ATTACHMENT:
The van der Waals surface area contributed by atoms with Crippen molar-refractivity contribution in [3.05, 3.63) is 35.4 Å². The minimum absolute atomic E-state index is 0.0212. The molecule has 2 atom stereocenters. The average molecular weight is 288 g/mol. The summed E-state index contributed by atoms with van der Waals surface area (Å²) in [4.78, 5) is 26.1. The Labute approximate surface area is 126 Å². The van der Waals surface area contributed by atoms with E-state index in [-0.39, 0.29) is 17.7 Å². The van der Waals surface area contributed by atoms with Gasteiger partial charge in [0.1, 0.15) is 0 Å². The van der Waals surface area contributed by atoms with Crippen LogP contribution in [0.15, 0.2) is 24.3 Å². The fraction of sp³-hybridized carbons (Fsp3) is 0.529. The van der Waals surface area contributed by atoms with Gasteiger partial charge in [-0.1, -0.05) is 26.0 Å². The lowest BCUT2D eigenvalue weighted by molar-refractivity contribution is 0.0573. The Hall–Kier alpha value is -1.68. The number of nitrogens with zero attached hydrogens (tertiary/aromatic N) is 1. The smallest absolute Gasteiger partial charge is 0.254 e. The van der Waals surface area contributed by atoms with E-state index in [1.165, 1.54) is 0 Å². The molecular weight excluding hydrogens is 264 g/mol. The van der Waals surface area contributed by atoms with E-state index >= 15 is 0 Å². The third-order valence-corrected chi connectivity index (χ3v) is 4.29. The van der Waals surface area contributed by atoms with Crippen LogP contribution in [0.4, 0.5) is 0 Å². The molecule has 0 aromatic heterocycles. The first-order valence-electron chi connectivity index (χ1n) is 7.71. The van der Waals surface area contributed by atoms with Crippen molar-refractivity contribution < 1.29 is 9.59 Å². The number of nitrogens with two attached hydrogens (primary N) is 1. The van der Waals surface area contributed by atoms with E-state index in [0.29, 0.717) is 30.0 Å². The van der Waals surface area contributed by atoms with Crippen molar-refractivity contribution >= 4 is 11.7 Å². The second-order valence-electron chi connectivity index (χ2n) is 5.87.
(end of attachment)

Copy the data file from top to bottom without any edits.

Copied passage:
The van der Waals surface area contributed by atoms with Crippen molar-refractivity contribution in [3.05, 3.63) is 35.4 Å². The minimum absolute atomic E-state index is 0.0212. The molecule has 2 atom stereocenters. The average molecular weight is 288 g/mol. The summed E-state index contributed by atoms with van der Waals surface area (Å²) in [4.78, 5) is 26.1. The Labute approximate surface area is 126 Å². The van der Waals surface area contributed by atoms with E-state index in [-0.39, 0.29) is 17.7 Å². The van der Waals surface area contributed by atoms with Gasteiger partial charge in [0.1, 0.15) is 0 Å². The van der Waals surface area contributed by atoms with Crippen LogP contribution in [0.15, 0.2) is 24.3 Å². The fraction of sp³-hybridized carbons (Fsp3) is 0.529. The van der Waals surface area contributed by atoms with Gasteiger partial charge in [-0.1, -0.05) is 26.0 Å². The lowest BCUT2D eigenvalue weighted by molar-refractivity contribution is 0.0573. The Hall–Kier alpha value is -1.68. The number of nitrogens with zero attached hydrogens (tertiary/aromatic N) is 1. The smallest absolute Gasteiger partial charge is 0.254 e. The van der Waals surface area contributed by atoms with E-state index in [1.165, 1.54) is 0 Å². The molecular weight excluding hydrogens is 264 g/mol. The van der Waals surface area contributed by atoms with E-state index >= 15 is 0 Å². The third-order valence-corrected chi connectivity index (χ3v) is 4.29. The van der Waals surface area contributed by atoms with Crippen LogP contribution in [0.4, 0.5) is 0 Å². The molecule has 0 aromatic heterocycles. The first-order valence-electron chi connectivity index (χ1n) is 7.71. The van der Waals surface area contributed by atoms with Crippen molar-refractivity contribution < 1.29 is 9.59 Å². The number of nitrogens with two attached hydrogens (primary N) is 1. The van der Waals surface area contributed by atoms with E-state index in [0.29, 0.717) is 30.0 Å². The van der Waals surface area contributed by atoms with Crippen molar-refractivity contribution >= 4 is 11.7 Å². The second-order valence-electron chi connectivity index (χ2n) is 5.87.